The physiological function of BMP7 in nigrostriatal DA neurons has been studied in different laboratories. In rat mesencephalic cell cultures, BMP7 increased the number of tyrosine hydroxylase (TH) cells and dopamine uptake [7]. Intranigral delivery of BMP7 reduced motor deficits, prevented the loss of TH immunoreactivity in nigra, and restored dopamine (DA) release in striatum in 6-hydroxydopamine- lesioned rats [5]. BMP7 is also protective against other dopaminergic neurotoxins. Our recent studies show that BMP7, given exogenously, reduced methamphetamine (MA) -mediated toxicity in DA neuronal culture and in the substantial nigra in vivo [3]. These data suggest that BMP7 has trophic effects in the nigrostriatal DA pathway. The role of BMPRII in BMP7-mediated neuroprotection of the nigrostriatal system has not been determined.

A study by Althini et al. [1] found that mice homozygous for a truncated dominant-negative form of BMPRII (BMPRIIDN), targeted to the 3′UTR of the TH locus and expressed using an internal ribosomal entry sequence (IRES), exhibited reduced locomotor activity, low DA levels. There was reduced TH immunoreactivity in substantia nigra and striatum, as well as decreased norepinephrine (NE) levels in the sub-mandibular gland. However, some of the effects were due to a Neo cassette present in the targeting construct. Removal of the Neo cassette (Neo-) normalized NE content in the submandibular gland and partially restored DA content in nigra and striatum in these mice. These data suggested that the expression of the BMPRIIDN at the TH locus without the Neo cassette may affect dopamine production in the striatum, but the quantitative effects on locomotor activity or on the TH levels in the nigra, striatum, and VTA were not measured [1]. In this study, we examined the function of BMPRII using the BMPRIIDN mice without a Neo cassette. We found that BMPRIIDN mice had reduced striatal and nigral tyrosine hydroxylase immunoreactivity, decreased locomotor activity and increased sensitivity to methamphetamine toxicity. Our data indicate that deficiency in endogenous BMP signaling increases vulnerability to insults induced by the dopaminergic neurotoxin methamphetamine.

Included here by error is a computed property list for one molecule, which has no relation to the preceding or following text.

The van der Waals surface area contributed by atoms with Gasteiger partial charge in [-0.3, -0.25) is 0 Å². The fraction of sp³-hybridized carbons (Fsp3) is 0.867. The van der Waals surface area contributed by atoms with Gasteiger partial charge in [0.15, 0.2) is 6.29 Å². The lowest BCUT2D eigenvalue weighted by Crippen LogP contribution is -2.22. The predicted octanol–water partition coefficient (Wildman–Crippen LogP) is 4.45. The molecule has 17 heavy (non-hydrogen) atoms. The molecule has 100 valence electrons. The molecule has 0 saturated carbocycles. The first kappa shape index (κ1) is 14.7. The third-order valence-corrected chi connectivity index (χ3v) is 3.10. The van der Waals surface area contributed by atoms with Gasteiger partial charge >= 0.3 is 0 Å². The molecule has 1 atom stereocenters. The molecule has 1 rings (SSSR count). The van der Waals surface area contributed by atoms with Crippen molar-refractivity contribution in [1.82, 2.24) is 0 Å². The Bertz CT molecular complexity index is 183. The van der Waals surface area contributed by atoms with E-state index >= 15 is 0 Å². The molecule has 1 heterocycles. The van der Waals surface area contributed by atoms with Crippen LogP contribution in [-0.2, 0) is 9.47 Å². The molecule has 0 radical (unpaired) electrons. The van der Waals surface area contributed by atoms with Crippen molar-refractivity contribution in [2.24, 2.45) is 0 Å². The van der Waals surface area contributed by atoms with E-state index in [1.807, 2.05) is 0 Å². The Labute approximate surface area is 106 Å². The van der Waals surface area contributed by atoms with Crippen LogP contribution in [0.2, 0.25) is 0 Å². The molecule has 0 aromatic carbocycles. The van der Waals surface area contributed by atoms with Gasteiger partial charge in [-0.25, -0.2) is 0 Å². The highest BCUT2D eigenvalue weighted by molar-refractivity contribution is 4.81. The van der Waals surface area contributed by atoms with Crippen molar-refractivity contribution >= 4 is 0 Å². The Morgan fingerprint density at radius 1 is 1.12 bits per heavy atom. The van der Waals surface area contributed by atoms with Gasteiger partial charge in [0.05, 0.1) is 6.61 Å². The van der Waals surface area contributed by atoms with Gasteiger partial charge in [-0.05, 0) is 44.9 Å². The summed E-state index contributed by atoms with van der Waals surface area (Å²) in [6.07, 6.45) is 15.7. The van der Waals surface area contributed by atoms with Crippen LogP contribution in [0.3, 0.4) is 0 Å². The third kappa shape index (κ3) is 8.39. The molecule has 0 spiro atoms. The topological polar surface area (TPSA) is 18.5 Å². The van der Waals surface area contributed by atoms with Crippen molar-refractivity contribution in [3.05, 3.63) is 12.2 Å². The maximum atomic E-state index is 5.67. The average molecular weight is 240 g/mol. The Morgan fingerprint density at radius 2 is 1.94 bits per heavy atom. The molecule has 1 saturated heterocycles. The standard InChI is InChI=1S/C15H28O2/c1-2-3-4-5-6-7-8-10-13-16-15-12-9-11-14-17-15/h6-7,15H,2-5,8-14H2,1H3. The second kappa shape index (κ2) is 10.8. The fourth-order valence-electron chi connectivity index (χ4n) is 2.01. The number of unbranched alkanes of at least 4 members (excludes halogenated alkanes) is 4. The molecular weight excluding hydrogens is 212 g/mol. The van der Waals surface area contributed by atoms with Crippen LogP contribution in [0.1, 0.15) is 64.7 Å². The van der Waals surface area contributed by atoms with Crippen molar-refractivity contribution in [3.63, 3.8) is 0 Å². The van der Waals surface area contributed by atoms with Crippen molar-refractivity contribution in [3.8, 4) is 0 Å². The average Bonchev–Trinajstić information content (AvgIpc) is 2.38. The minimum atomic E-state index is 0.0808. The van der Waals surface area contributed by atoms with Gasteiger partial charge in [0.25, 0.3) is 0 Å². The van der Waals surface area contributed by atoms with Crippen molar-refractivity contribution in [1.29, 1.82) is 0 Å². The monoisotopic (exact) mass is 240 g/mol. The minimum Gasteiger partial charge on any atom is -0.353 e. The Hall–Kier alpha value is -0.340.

Animals and drug administration

Adult male BMPRIIDN homozygotes with no neo cassette (Neo-) and wildtype (WT) controls were provided from Uppsala University [1]. Some animals were injected subcutaneously with 4 doses (2 h apart) of MA (10 mg/kg s.c.) or saline (0.01 ml/10 g, s.c.). During injection period, animals were housed individually without bedding.

Behavioral measurement